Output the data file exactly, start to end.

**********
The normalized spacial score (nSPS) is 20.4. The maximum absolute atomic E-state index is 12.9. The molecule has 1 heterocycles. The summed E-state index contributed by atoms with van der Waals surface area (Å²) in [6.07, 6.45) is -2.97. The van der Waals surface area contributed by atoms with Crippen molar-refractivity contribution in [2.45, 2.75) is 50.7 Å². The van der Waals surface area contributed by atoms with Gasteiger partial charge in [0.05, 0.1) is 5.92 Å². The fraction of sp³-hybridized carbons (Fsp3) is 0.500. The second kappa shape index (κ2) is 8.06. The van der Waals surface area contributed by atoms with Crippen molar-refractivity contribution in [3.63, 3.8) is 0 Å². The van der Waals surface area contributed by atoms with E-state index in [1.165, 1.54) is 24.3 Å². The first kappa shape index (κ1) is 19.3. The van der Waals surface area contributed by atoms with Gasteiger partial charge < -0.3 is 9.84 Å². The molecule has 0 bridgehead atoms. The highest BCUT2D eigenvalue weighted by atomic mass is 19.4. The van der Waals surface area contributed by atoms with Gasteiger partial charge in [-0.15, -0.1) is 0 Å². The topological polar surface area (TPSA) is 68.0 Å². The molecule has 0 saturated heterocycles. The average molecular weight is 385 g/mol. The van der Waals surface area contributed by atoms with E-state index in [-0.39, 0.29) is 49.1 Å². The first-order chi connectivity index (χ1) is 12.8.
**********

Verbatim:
The normalized spacial score (nSPS) is 20.4. The maximum absolute atomic E-state index is 12.9. The molecule has 1 heterocycles. The summed E-state index contributed by atoms with van der Waals surface area (Å²) in [6.07, 6.45) is -2.97. The van der Waals surface area contributed by atoms with Crippen molar-refractivity contribution in [2.45, 2.75) is 50.7 Å². The van der Waals surface area contributed by atoms with Gasteiger partial charge in [0.05, 0.1) is 5.92 Å². The fraction of sp³-hybridized carbons (Fsp3) is 0.500. The second kappa shape index (κ2) is 8.06. The van der Waals surface area contributed by atoms with Crippen molar-refractivity contribution in [3.63, 3.8) is 0 Å². The van der Waals surface area contributed by atoms with E-state index in [1.165, 1.54) is 24.3 Å². The first kappa shape index (κ1) is 19.3. The van der Waals surface area contributed by atoms with Gasteiger partial charge < -0.3 is 9.84 Å². The molecule has 0 bridgehead atoms. The highest BCUT2D eigenvalue weighted by atomic mass is 19.4. The van der Waals surface area contributed by atoms with Gasteiger partial charge in [-0.15, -0.1) is 0 Å². The topological polar surface area (TPSA) is 68.0 Å². The molecule has 0 saturated heterocycles. The average molecular weight is 385 g/mol. The van der Waals surface area contributed by atoms with E-state index in [-0.39, 0.29) is 49.1 Å². The first-order chi connectivity index (χ1) is 12.8.